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7.3 Percent of Seniors Live With Relatives in U.S.

by Shilpi Paul

7.3 Percent of Seniors Live With Relatives in U.S.: Figure 1

Is the U.S. starting to resemble cultures where multi-generational housing is the norm?

According to a recent article in Trulia Trends, the number of seniors (those over age 65) living with their adult children or other relatives has grown over the last few decades.

Trulia cited Census data and a survey from the Current Population Survey’s American and Social Economic Supplement (ASEC); the 2012 Census showed 9 percent of seniors living with children or relatives, while the ASEC determined that the average for this age group living with their parents has grown from 6.6 percent to 7.3 percent over the last 20 years.

The biggest explanation for the shift, said Trulia, is the increase in foreign-born seniors. 25 percent of foreign-born seniors live with relatives, compared to just 6 percent of US-born seniors. The percentage varies depending on the country of origin. For example, 47 percent of Indian seniors live with relatives, and 44 percent of Vietnamese seniors. Other origin countries breaking the 30 percent mark include Haiti, Mexico and China.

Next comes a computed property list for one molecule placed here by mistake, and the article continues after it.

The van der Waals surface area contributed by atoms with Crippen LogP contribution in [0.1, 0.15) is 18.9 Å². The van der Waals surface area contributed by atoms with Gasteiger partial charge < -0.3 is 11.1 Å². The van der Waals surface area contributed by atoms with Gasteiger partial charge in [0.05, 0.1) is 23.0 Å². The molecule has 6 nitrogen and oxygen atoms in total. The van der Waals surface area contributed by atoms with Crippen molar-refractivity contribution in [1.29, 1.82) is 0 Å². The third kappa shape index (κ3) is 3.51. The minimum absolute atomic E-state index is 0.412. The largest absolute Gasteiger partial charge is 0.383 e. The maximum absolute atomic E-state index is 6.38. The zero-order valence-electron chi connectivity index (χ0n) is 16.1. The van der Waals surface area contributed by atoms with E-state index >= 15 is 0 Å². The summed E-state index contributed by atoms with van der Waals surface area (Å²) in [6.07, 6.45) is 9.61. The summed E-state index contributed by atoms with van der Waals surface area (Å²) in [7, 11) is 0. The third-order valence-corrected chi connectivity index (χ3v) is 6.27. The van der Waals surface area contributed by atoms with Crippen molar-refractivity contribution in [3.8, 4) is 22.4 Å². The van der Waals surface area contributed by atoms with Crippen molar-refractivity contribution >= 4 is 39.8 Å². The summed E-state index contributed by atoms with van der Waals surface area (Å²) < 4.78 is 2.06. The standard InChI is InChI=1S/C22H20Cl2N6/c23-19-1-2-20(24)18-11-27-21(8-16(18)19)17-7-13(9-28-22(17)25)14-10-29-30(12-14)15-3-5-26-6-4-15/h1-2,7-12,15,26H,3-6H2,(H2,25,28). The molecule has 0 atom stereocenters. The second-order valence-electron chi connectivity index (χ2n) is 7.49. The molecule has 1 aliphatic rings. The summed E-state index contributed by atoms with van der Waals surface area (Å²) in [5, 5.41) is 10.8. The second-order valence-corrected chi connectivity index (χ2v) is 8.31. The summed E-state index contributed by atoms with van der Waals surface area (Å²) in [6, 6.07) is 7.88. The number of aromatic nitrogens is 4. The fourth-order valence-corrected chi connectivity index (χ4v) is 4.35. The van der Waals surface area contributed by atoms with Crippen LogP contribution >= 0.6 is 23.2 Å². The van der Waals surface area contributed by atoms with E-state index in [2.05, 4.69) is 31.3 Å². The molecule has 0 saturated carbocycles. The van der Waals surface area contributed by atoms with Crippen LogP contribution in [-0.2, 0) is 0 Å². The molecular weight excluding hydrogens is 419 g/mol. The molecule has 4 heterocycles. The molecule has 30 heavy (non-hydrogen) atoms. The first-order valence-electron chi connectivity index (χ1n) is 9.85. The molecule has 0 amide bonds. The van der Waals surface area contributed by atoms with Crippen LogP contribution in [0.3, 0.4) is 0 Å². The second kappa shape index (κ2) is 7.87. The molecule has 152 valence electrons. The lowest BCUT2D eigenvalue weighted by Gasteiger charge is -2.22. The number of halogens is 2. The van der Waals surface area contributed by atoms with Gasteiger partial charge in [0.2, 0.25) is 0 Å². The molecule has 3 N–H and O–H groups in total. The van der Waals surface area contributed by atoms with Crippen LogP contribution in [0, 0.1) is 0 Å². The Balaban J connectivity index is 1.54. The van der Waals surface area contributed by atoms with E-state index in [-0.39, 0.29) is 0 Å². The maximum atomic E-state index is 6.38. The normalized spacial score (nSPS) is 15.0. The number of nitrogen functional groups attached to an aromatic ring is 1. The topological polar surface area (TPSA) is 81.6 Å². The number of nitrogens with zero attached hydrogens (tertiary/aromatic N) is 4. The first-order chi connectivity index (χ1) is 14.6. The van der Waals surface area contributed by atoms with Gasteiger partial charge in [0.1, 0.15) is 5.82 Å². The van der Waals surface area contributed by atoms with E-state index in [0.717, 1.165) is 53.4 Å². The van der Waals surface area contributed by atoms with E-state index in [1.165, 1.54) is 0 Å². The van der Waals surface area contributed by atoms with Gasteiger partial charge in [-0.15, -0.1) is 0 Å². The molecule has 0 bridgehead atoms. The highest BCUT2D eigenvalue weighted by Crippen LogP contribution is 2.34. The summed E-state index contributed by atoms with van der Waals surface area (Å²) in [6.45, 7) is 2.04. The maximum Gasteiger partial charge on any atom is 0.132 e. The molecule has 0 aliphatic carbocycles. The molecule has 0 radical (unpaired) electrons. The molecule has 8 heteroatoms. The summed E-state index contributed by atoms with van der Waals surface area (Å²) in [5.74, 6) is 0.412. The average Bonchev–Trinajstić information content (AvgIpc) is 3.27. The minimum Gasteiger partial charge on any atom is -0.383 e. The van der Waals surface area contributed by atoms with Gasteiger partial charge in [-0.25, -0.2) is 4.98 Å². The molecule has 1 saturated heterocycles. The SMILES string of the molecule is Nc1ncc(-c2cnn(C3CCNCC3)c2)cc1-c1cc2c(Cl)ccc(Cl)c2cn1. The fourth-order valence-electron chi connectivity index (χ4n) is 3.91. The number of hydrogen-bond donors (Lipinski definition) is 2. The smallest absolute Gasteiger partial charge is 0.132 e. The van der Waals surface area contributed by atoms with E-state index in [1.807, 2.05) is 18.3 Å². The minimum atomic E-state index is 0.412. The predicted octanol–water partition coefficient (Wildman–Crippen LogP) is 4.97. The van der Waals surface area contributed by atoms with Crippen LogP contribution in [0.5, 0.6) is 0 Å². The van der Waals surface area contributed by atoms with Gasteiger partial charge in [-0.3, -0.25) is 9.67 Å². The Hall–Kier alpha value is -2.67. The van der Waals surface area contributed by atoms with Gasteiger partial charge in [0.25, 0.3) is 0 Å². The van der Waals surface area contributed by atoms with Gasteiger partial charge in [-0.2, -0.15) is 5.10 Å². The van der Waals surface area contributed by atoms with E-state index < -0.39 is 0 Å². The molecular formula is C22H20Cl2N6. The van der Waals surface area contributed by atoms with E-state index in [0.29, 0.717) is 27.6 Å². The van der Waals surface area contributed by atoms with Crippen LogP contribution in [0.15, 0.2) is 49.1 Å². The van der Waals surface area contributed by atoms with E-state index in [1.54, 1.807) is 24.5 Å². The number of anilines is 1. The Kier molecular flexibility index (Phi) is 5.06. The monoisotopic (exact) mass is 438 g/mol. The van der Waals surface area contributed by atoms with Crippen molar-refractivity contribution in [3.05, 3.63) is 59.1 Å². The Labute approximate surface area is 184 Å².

When looking at US-born seniors, a significant ethnic and racial breakdown emerged. “African-American, Asian-American, and Hispanic seniors are all at least twice as likely as whites to live with relatives,” noted Trulia.

If the trend continues, perhaps more and more of DC’s “in-law suites” will actually live up to their name.

This article originally published at http://dc.urbanturf.com/articles/blog/more_seniors_living_with_relatives_these_days/7840

1 Comment

  1. Tim said at 1:22 pm on Wednesday November 20, 2013:
    Just for clarification, there is no 2012 Census. The Trulia article references the CPS ASEC and the 2012 American Community Survey (ACS), both from the U.S. Census Bureau.

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